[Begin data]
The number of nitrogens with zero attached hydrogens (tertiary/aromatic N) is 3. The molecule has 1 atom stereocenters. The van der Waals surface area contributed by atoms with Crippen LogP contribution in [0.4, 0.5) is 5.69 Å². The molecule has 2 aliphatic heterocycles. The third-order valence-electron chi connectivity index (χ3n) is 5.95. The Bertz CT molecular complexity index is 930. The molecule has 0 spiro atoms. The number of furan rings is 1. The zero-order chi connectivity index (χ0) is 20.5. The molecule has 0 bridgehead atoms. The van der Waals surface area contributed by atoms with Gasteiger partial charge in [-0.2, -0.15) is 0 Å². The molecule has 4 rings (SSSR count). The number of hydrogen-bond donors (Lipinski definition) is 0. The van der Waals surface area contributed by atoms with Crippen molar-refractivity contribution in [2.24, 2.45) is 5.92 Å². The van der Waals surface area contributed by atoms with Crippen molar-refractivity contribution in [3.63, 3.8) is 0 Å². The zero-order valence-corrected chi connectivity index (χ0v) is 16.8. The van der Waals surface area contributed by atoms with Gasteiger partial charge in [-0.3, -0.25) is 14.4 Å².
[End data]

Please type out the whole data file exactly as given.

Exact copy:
The number of nitrogens with zero attached hydrogens (tertiary/aromatic N) is 3. The molecule has 1 atom stereocenters. The van der Waals surface area contributed by atoms with Crippen LogP contribution in [0.4, 0.5) is 5.69 Å². The molecule has 2 aliphatic heterocycles. The third-order valence-electron chi connectivity index (χ3n) is 5.95. The Bertz CT molecular complexity index is 930. The molecule has 0 spiro atoms. The number of furan rings is 1. The zero-order chi connectivity index (χ0) is 20.5. The molecule has 0 bridgehead atoms. The van der Waals surface area contributed by atoms with Gasteiger partial charge in [-0.2, -0.15) is 0 Å². The molecule has 4 rings (SSSR count). The number of hydrogen-bond donors (Lipinski definition) is 0. The van der Waals surface area contributed by atoms with Crippen molar-refractivity contribution in [2.24, 2.45) is 5.92 Å². The van der Waals surface area contributed by atoms with Crippen molar-refractivity contribution in [3.63, 3.8) is 0 Å². The zero-order valence-corrected chi connectivity index (χ0v) is 16.8. The van der Waals surface area contributed by atoms with Gasteiger partial charge in [-0.3, -0.25) is 14.4 Å².